Padding the resume OR Who's fooling who? AND Who may get hurt?

By
Home Inspector with Clayton Inspection Service, Inc.

I was in a Real Estate office last week, and noticed a new home inspector's brochure on the shelf. Since I didn't recognize the name, I picked it up out of curiosity. I was very surprised to see that he said he had been an inspector for 12 years. He also said he was an officer in a home inspection organization I had never heard of.

I've been an inspector since 1989 and lived in Knoxville since 1994. I have a pretty good idea who was doing inspections here 12 years ago, since there were not all that many of us in Knoxville, and we all knew each other. Doing a Google of the home inspector organization he mentioned also brought up nothing. Doing a quick license search, I found he has been a licensed inspector for 1 year and 3 months. So, if he was an inspector for longer, he was breaking the law (licensed was required as of July 1, 2006).

I have also had the occasion to check out other inspector's web sites. I have found a lot of dubious claims on some of these sites. Some of them can't seem to keep their facts straight between the pages on their own web site. 

One claimed to have been inspecting for over 20 years on one page, and on another page said 16. 

Another claims to have done what turns out to be 1,000 inspections per year, for over twenty years. 

Many claim to be Members of ASHI, yet they are not. Many inspectors are not licensed, even though they claim to be.

A few years ago I had a new guy take a third of my brochure and use it in his own, a simple cut and paste, right down to a hand drawn graphic that was my logo. A letter from my attorney put a top to that, but I have to wonder if he thought there was anything wrong with what he did.

I think the average consumer is not going to know if someone is telling the truth about their background and experience. The other inspectors in town know if the guy has been in business for as long as he says, but no one else will. the Realtors that may give our their names may or may not know if their claims are true. I would think that if a Realtor is pretty active, and they have been in business for a while, they have a pretty good idea of who the inspectors are in their area.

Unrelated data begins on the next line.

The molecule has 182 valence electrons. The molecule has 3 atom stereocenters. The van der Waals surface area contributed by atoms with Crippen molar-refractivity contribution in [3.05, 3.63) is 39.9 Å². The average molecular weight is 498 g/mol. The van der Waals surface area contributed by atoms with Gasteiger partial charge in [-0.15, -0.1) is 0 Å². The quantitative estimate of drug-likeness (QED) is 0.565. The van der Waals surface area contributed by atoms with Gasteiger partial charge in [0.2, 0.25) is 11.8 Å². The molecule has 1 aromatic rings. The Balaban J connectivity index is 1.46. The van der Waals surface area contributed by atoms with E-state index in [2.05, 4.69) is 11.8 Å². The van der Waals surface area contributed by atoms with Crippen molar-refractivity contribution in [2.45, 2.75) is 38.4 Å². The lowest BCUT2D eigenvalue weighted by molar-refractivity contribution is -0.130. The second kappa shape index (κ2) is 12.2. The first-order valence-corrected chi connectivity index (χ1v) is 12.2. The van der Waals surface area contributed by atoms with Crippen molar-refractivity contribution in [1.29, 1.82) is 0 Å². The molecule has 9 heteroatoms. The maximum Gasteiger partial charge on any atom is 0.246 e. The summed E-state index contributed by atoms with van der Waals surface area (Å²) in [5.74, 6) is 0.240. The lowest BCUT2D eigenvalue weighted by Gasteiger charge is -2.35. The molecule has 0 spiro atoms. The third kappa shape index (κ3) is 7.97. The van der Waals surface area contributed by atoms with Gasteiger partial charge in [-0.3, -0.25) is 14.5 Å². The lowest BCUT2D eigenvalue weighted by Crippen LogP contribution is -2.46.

Who may get hurt??

The obvious answer is the client. Many times they are hiring an inspector based on what they may find on a web site, or a printed brochure they happen to pick up. I understand that if someone said, "Well, I'm just starting out, and I've only done ten inspections, and you are actually going to pay me for learning how to do this job", they would probably not get the job. However, not being truthful may come back and bite them big time.

I'm going to court next week for someone that is suing their home inspector. Without going into a lot of details, lets just say he lied about his experience, background, and credentials, and really blew it.

Ethics obviously are not a high priority with these folks.

OK, Off my soapbox now.

 

 

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Rainer
25,045
David Wang
Prudential California Realty - Millbrae, CA
Prudential | 650.504.8190

Jack you are so right If I work in your area I would be dealing with someone like you.  Our home inspectors are like our first line of defence and for a realtor it unthinkable to hire someone who would bend the truth about their work history.

Nov 30, 2008 10:34 AM #1
Rainmaker
542,808
Karen Rice
Davis R. Chant, REALTORS - Hawley, PA
Northeast PA & Lake Wallenpaupack Home Sales

1000 inspections per year?  ROFLMBO!! That's pretty funny (if it weren't so sad.)

Realtors do the same thing.  It's a very sad commentary on our professions.

Nov 30, 2008 10:35 AM #2
Rainmaker
300,475
Heather the Realtor Orlando, Lake Mary
LemonTree Realty - Orlando, FL
First Time Home Buyers, Bank Owned Homes